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Inside the Studio: Assignment 2

September 9, 2009

Going into the recording studio, we first experimented around with the different polar pattern settings for a condenser microphone. Turning on the pink noise, we took turns, one person listening with the headphones while another slowly turned the microphone. When turned on the figure-8 pattern, the microphone behaved as expected – producing noise of greater volume at the front and back than at the sides, where the volume diminished considerably. With the omni pattern, sound was at the same level all around, though we did notice a brief and thin/focused “hissing sound” that occurred at the transition points, when the mic was rotated from front to side, side to back, back to side, etc.  The cardiod and hypercardios had feedback that sounded pretty similar, although we noticed that the cardiod produced “two volume levels” and the hypercardiod three. For the cardiod, the back volume was considerably softer than the front and of a more “hollow” timbre. The hypercardiod had three different volume levels, one for the front, back, and sides.

As to the world with and without headphones, wearing the headphones amplified sounds in the environment I did not realize were there, previously. And many sounds that were merely low rumblings in the background become very present, audible, and annoying drones. But of course! Also, with the headphones on, sounds felt “closer” to my head, or at least my body, possibly because of the increased volume(?) Interestingly, because sounds are now “clustered” so close, it is slightly harder to tell the direction from which they come. They also have a more “hollow” feel; I can hear a distinct “edge.” Without the headphones, many sounds such as taps and knocks and even the sound of my voice, feel, in retrospect, very muted and solid/rounded.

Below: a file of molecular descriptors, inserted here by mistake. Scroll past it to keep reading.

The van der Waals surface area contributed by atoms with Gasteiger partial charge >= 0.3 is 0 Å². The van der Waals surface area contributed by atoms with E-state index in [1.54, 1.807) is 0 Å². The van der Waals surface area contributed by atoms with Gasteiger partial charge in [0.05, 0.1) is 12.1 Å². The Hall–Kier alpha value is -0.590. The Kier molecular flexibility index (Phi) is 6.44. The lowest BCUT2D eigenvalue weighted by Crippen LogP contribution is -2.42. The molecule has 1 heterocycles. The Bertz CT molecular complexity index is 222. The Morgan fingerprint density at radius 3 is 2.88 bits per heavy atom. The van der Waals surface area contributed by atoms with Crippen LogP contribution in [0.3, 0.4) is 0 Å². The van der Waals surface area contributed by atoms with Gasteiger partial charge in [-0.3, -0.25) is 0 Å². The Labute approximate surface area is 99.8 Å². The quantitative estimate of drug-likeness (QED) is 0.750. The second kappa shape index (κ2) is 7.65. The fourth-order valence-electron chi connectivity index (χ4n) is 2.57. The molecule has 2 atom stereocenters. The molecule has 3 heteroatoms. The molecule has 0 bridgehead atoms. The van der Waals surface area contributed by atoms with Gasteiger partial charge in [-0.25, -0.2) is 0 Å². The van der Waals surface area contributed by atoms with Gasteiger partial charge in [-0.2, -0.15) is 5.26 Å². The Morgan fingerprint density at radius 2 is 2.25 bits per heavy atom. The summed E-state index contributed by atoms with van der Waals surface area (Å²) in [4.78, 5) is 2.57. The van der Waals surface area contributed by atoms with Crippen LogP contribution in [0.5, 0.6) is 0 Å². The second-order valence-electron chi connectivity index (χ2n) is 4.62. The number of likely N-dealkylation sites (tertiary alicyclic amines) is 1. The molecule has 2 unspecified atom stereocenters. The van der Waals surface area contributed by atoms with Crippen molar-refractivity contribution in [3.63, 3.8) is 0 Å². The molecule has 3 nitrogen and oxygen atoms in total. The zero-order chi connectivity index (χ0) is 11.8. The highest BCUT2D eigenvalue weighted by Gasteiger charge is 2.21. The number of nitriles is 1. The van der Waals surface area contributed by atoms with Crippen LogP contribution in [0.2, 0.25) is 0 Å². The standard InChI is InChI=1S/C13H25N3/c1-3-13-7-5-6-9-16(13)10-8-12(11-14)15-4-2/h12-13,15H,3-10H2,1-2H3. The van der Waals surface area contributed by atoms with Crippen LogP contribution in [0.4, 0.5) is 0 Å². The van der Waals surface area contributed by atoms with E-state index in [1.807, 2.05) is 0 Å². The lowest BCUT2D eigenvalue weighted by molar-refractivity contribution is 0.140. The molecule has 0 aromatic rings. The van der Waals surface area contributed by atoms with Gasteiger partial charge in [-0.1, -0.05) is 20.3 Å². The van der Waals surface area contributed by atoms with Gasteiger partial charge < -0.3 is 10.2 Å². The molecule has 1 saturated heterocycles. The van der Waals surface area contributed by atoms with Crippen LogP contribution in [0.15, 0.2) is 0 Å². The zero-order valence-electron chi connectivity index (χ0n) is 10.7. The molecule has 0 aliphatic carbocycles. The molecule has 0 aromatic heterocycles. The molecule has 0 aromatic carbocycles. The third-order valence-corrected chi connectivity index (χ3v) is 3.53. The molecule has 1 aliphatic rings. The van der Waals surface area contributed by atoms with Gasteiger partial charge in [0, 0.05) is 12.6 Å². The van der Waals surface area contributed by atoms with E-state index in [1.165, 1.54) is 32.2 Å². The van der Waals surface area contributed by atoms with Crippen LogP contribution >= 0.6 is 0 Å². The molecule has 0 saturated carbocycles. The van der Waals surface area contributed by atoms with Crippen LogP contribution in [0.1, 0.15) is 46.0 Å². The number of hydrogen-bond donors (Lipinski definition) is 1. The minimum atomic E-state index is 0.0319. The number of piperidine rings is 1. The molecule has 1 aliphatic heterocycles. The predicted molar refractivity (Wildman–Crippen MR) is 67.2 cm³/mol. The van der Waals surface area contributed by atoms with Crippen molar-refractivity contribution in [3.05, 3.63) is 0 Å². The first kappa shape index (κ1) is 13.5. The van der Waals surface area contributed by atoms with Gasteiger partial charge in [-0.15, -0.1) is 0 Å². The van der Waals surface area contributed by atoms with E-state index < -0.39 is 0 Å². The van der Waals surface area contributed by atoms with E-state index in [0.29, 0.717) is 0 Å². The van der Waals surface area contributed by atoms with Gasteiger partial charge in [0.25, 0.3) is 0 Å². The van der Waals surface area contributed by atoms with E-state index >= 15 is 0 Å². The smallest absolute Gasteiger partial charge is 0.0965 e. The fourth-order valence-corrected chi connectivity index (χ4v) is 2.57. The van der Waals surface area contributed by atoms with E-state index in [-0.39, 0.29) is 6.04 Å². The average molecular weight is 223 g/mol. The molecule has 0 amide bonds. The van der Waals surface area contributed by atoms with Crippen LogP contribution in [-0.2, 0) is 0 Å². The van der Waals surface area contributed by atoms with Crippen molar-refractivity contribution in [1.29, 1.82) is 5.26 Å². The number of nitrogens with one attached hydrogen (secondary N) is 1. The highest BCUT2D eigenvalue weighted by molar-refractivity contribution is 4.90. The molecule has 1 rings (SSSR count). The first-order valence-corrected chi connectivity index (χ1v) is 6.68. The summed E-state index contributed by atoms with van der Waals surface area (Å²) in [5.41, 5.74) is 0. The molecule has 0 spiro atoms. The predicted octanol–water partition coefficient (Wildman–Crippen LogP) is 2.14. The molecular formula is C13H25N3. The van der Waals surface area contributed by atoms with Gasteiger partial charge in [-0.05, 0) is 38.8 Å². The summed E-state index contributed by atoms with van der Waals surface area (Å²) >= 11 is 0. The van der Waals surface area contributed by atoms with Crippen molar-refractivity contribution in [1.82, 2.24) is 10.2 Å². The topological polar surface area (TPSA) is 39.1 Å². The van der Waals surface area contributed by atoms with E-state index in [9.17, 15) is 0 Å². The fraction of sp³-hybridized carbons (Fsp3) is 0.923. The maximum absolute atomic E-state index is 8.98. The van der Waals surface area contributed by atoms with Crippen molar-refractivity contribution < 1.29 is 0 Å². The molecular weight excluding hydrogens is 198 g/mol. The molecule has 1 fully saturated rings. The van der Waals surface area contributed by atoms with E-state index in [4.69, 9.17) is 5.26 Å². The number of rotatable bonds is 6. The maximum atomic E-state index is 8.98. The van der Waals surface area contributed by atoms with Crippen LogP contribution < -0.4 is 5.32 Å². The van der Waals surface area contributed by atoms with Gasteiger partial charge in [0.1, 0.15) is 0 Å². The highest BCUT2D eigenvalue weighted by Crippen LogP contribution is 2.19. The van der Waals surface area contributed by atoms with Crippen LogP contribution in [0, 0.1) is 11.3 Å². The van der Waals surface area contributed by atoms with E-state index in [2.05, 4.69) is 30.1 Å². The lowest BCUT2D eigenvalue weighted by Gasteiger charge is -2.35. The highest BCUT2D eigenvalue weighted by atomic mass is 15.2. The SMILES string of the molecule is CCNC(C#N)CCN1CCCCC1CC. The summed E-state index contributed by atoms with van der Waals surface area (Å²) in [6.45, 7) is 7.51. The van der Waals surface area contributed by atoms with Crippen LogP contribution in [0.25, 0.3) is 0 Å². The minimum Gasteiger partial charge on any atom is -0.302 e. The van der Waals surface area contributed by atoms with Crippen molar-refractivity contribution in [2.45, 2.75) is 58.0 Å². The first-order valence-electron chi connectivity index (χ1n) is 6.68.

And last but not least, I recorded a number of “food-related” sounds in the recording studio. It’s pretty interesting how we can tell what a certain food is, based on it’s sound. Half the sounds in a dining hall are of eating, chewing, swallowing, though we rarely think of it, since most of us pay attention to the conversation that is also going on. Not to mention, eating sounds make for great sound effects (that other users of freesound can use, haha), so I decided why not, I should record myself eating lunch. So I did. The sounds of me eating a Subway sandwich, apple, soda, and chips. And I threw in the recording of a fork hitting a metal bowl for sonic variety. 🙂

2 Comments leave one →
  1. September 12, 2009 1:31 pm

    You recorded very different sounds and they all sound good. It would have been interesting to explore the different sound qualities of a single one of the actions you did, for example just the apple biting or the sucking on the straw, or any of the other ones.


  2. jaykadis permalink*
    September 14, 2009 7:30 am

    Your observations on listening through microphone/headphones are exactly right. The world indeed sounds different when perceived that way and that is what makes natural-sounding recordings a challenge.

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